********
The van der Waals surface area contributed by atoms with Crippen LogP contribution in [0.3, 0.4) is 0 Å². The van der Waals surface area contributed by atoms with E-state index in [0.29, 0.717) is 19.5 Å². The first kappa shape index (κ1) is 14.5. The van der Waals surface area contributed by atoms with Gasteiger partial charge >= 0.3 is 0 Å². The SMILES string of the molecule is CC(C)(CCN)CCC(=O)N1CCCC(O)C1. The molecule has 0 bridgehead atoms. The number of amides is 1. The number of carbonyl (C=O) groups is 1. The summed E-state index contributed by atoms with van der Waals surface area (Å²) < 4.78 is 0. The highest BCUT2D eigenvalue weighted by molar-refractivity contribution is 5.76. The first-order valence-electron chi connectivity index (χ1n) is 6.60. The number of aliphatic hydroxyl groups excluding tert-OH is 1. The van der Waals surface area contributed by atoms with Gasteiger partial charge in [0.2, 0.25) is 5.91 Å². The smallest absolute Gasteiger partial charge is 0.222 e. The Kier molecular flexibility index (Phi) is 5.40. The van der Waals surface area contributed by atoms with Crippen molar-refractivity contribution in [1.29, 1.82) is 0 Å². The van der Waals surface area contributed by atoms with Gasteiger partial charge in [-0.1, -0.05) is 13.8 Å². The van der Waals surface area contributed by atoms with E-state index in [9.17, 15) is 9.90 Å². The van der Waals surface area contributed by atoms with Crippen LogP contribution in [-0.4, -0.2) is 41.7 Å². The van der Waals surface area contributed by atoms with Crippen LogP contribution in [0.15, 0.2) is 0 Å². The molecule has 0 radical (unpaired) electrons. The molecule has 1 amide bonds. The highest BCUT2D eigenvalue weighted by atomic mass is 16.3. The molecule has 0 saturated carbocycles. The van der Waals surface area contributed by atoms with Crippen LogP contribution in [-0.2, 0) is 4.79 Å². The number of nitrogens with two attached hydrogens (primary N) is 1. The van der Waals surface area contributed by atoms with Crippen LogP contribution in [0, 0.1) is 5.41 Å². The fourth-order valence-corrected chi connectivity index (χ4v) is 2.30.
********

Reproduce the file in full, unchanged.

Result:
The van der Waals surface area contributed by atoms with Crippen LogP contribution in [0.3, 0.4) is 0 Å². The van der Waals surface area contributed by atoms with E-state index in [0.29, 0.717) is 19.5 Å². The first kappa shape index (κ1) is 14.5. The van der Waals surface area contributed by atoms with Gasteiger partial charge >= 0.3 is 0 Å². The SMILES string of the molecule is CC(C)(CCN)CCC(=O)N1CCCC(O)C1. The molecule has 0 bridgehead atoms. The number of amides is 1. The number of carbonyl (C=O) groups is 1. The summed E-state index contributed by atoms with van der Waals surface area (Å²) < 4.78 is 0. The highest BCUT2D eigenvalue weighted by molar-refractivity contribution is 5.76. The first-order valence-electron chi connectivity index (χ1n) is 6.60. The number of aliphatic hydroxyl groups excluding tert-OH is 1. The van der Waals surface area contributed by atoms with Gasteiger partial charge in [0.2, 0.25) is 5.91 Å². The smallest absolute Gasteiger partial charge is 0.222 e. The Kier molecular flexibility index (Phi) is 5.40. The van der Waals surface area contributed by atoms with Crippen molar-refractivity contribution in [1.29, 1.82) is 0 Å². The van der Waals surface area contributed by atoms with Gasteiger partial charge in [-0.1, -0.05) is 13.8 Å². The van der Waals surface area contributed by atoms with E-state index in [9.17, 15) is 9.90 Å². The van der Waals surface area contributed by atoms with Crippen LogP contribution in [-0.4, -0.2) is 41.7 Å². The van der Waals surface area contributed by atoms with Crippen LogP contribution in [0.15, 0.2) is 0 Å². The molecule has 0 radical (unpaired) electrons. The molecule has 1 amide bonds. The highest BCUT2D eigenvalue weighted by atomic mass is 16.3. The molecule has 0 saturated carbocycles. The van der Waals surface area contributed by atoms with Crippen LogP contribution in [-0.2, 0) is 4.79 Å². The number of nitrogens with two attached hydrogens (primary N) is 1. The van der Waals surface area contributed by atoms with Crippen LogP contribution in [0, 0.1) is 5.41 Å². The fourth-order valence-corrected chi connectivity index (χ4v) is 2.30.